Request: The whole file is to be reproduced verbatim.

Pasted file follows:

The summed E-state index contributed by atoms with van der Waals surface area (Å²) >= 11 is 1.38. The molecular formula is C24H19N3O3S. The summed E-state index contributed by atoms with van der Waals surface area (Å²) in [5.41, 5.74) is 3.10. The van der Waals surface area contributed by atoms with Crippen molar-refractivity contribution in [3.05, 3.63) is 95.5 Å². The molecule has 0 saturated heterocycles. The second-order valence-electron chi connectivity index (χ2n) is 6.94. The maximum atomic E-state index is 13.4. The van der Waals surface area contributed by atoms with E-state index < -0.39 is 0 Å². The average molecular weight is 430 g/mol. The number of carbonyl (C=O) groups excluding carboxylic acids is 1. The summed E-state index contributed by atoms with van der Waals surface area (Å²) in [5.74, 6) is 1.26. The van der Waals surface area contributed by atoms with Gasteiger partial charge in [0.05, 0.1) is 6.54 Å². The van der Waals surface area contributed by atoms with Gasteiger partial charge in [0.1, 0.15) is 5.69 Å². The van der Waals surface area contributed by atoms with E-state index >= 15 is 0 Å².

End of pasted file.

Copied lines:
The summed E-state index contributed by atoms with van der Waals surface area (Å²) >= 11 is 1.38. The molecular formula is C24H19N3O3S. The summed E-state index contributed by atoms with van der Waals surface area (Å²) in [5.41, 5.74) is 3.10. The van der Waals surface area contributed by atoms with Crippen molar-refractivity contribution in [3.05, 3.63) is 95.5 Å². The molecule has 0 saturated heterocycles. The second-order valence-electron chi connectivity index (χ2n) is 6.94. The maximum atomic E-state index is 13.4. The van der Waals surface area contributed by atoms with E-state index < -0.39 is 0 Å². The average molecular weight is 430 g/mol. The number of carbonyl (C=O) groups excluding carboxylic acids is 1. The summed E-state index contributed by atoms with van der Waals surface area (Å²) in [5.74, 6) is 1.26. The van der Waals surface area contributed by atoms with Gasteiger partial charge in [0.05, 0.1) is 6.54 Å². The van der Waals surface area contributed by atoms with Gasteiger partial charge in [0.1, 0.15) is 5.69 Å². The van der Waals surface area contributed by atoms with E-state index >= 15 is 0 Å².